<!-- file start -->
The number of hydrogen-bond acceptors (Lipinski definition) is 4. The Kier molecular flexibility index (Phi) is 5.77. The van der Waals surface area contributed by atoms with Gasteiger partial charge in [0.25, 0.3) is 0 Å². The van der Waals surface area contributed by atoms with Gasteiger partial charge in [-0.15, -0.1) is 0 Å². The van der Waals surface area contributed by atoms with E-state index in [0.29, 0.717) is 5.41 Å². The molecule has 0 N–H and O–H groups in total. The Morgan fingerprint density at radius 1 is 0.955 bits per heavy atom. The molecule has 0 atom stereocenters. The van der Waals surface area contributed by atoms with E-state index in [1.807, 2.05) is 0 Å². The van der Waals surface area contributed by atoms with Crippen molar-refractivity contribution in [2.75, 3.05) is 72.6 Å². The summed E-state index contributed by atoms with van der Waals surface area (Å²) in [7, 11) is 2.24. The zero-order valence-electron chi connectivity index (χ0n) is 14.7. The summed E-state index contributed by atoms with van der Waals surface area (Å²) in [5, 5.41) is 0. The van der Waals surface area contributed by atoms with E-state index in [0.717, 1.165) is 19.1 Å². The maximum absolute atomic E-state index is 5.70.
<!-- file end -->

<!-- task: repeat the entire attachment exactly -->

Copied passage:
The number of hydrogen-bond acceptors (Lipinski definition) is 4. The Kier molecular flexibility index (Phi) is 5.77. The van der Waals surface area contributed by atoms with Gasteiger partial charge in [0.25, 0.3) is 0 Å². The van der Waals surface area contributed by atoms with Gasteiger partial charge in [-0.15, -0.1) is 0 Å². The van der Waals surface area contributed by atoms with E-state index in [0.29, 0.717) is 5.41 Å². The molecule has 0 N–H and O–H groups in total. The Morgan fingerprint density at radius 1 is 0.955 bits per heavy atom. The molecule has 0 atom stereocenters. The van der Waals surface area contributed by atoms with E-state index in [1.807, 2.05) is 0 Å². The van der Waals surface area contributed by atoms with Crippen molar-refractivity contribution in [2.75, 3.05) is 72.6 Å². The summed E-state index contributed by atoms with van der Waals surface area (Å²) in [7, 11) is 2.24. The zero-order valence-electron chi connectivity index (χ0n) is 14.7. The summed E-state index contributed by atoms with van der Waals surface area (Å²) in [5, 5.41) is 0. The van der Waals surface area contributed by atoms with E-state index in [0.717, 1.165) is 19.1 Å². The maximum absolute atomic E-state index is 5.70.